Does this mean the movement is in decline? Will Macron regain the initiative? The “président du patron” (the capitalist’s president) is almost universally disdained. The French republic’s highly centralized presidential system offers few backup figures for such a situation—Macron has almost four years left in his term. Yet what social force will be able to topple him?

Despite their determination, the Yellow Vests cannot win without amplifying their movement. For us, as revolutionary Marxists, this means combining social demands with a radical-democratic program to question the entirety of the French bourgeoisie’s Fifth Republic. The only means to accomplish this is organizing action committees that fight for a general strike.

Despite Macron’s ongoing weakness, the Yellow Vests movement could fall victim to its own confusion. One slogan that was visible everywhere on Saturday—written on vests and signs, and explained in interviews—was the “RIC” or “Citizens’ Initiative Referendum.” This is a proposal, developed by an activist with ties to the extreme right, to introduce national referendums into the French constitution.

Referendums are a beloved method of autocrats and fascists. They create an illusion of democracy while transforming the working population from a cohesive social group into a mass of atomized “citizens.” Sitting alone inside a voting booth or in front of a computer, they become fodder for right-wing demagogues. A large number of Yellow Vests believe that referendums, by expressing the majority’s will, could put an end to the discredited, corrupt political regime. But even if referendum voters approved a measure that opposed the capitalists’ interests, who would implement it? Macron, perhaps?

A radical-democratic program recognizes that the Fifth Republic and the quasi-monarchical institution of the president must be overcome, and it calls for a single representative assembly, elected by all residents of the country over age 16, regardless of nationality. This assembly would debate and decide all fundamental questions, regardless of all previous constitutions, independent of the unelected judges and state functionaries. This kind of radical democracy in the tradition of the Paris Commune of 1871 would make all functionaries subject to election (and also recall), while eliminating all privileges and giving them the salary of a normal worker. This kind of radical democracy—and not a referendum added to the current constitution—is what is needed to satisfy the Yellow Vests’ demands.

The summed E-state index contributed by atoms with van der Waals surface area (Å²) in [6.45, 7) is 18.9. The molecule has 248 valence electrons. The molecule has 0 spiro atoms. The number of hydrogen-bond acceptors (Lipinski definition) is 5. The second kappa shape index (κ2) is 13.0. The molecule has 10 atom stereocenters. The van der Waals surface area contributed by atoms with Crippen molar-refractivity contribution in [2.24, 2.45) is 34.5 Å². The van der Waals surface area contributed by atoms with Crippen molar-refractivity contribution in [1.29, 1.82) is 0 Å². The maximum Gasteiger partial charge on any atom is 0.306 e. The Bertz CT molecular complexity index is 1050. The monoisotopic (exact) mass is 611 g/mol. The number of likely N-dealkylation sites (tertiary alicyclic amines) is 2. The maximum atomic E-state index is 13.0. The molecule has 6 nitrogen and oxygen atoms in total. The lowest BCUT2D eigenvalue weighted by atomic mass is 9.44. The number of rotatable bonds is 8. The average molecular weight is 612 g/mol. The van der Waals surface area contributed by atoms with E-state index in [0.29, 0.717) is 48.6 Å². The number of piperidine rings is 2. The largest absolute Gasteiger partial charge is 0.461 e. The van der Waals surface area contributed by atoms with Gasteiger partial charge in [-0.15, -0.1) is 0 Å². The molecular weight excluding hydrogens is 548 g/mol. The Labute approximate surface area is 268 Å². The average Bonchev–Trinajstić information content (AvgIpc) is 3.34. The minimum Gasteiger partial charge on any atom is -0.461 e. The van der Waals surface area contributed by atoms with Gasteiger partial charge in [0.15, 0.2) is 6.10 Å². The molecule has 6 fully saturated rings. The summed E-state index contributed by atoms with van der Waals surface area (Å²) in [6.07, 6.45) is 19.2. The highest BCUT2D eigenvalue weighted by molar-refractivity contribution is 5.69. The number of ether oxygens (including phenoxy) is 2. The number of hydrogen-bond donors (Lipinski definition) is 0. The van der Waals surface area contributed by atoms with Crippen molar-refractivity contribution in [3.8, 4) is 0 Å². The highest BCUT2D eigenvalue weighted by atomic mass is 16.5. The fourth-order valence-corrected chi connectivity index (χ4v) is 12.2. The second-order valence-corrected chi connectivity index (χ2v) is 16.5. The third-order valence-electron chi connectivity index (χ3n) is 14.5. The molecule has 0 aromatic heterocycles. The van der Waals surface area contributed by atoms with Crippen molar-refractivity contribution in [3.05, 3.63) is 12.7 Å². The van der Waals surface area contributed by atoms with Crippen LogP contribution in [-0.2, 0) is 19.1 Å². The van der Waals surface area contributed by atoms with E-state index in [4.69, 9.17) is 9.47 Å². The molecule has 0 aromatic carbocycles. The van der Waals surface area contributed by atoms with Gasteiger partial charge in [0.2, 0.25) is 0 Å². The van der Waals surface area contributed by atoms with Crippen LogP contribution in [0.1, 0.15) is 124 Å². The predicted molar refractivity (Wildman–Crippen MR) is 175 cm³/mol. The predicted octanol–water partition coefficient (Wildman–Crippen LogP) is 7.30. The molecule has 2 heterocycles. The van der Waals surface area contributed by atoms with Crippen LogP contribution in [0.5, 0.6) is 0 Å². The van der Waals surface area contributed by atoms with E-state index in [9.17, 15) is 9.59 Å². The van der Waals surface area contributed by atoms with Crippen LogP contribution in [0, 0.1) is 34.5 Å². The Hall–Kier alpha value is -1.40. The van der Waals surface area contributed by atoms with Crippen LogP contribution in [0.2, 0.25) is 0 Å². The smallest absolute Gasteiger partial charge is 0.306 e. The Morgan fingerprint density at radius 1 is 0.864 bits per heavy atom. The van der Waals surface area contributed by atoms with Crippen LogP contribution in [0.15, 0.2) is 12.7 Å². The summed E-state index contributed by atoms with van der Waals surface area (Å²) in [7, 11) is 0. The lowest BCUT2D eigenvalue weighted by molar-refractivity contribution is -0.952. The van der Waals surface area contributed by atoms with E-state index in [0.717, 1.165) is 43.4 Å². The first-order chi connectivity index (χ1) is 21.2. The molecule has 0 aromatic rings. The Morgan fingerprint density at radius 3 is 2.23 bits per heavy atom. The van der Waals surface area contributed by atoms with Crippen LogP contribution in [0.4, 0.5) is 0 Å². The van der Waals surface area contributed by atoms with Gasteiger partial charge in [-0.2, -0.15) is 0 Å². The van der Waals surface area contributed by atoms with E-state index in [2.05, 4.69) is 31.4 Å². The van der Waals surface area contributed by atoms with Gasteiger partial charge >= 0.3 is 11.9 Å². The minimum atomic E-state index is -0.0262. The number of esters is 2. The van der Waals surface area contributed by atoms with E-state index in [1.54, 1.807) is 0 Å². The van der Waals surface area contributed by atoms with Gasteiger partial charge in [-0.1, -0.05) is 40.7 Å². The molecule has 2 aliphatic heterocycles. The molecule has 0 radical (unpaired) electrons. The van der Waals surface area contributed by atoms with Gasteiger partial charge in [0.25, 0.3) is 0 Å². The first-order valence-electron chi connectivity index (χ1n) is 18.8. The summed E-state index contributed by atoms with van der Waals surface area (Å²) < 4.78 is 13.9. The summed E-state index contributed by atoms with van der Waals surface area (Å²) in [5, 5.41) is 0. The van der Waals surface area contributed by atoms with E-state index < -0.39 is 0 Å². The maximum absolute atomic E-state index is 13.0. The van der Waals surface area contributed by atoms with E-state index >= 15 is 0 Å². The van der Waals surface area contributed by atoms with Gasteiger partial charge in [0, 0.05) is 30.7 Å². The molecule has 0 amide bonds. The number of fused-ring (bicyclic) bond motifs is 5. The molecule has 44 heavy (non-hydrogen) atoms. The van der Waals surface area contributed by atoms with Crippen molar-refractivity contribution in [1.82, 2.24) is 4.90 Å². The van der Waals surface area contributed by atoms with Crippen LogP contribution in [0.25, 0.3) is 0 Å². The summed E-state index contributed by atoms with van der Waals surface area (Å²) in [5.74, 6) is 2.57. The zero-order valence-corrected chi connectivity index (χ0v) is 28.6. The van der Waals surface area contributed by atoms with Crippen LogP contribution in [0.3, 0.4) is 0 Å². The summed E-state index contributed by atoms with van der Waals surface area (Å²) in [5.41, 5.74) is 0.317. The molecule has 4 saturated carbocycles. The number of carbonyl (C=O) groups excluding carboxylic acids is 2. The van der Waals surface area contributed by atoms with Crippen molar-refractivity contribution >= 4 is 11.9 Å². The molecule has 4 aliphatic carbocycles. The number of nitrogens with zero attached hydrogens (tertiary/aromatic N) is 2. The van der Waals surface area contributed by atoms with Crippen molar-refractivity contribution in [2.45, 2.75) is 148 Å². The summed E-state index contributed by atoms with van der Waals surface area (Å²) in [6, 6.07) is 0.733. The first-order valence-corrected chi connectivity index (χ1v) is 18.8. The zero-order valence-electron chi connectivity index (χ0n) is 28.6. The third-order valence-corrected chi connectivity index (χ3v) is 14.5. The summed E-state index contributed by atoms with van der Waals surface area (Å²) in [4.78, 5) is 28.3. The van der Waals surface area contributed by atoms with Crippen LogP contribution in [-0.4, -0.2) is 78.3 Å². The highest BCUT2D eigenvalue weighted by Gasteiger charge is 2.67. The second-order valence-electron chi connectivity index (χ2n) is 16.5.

This kind of democratic assembly would discuss not just political but also economic questions. As Marxists, we would fight for a democratically planned economy based on councils in the factories, workplaces, universities, schools and neighborhoods. As long as we lack a majority that supports this perspective, we support a radical-democratic program to speed up the masses’ experience with the Fifth Republic and its institutions.

Revolution in the Air

Looking at France from outside, it is easy to think this is just one of the endless series of social movements that seem to rock the country two or three times a year. Don’t the French just like to strike? At the moment, the number of protesters on the streets is not particularly high, and the workers’ movement has not made its strength felt.

Yet not just the Yellow Vests but also the opinion leaders of the bourgeoisie are talking constantly about the danger of revolution. The French Republic can remain in power with repression, yet this exercise is dissolving its legitimacy in the eyes of large sectors of the population. Since the 1970s, there have not been revolutionary experiences in any of the central imperialist countries. Now revolution is returning to the imagination of working people.

Particularly the students of France have been taking to the streets in the last two weeks—50,000 were on strike across the country on Tuesday. Their movement started with demands against a new system for selection at the universities, but it is now largely fired by the fierce repression they have suffered. A new generation is coming into adulthood with few illusions in the bourgeoisie’s republic. This means that even if Macron can survive this crisis and the Yellow Vest movement does decline, there are even greater conflicts on the horizon. Now is the time to build up a revolutionary socialist left that unites workers and youth—in France and around the world.

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Nathaniel Flakin

Nathaniel is a freelance journalist and historian from Berlin. He is on the editorial board of Left Voice and our German sister site Klasse Gegen Klasse. Nathaniel, also known by the nickname Wladek, has written a biography of Martin Monath, a Trotskyist resistance fighter in France during World War II, which has appeared in German, in English, and in French. He is on the autism spectrum.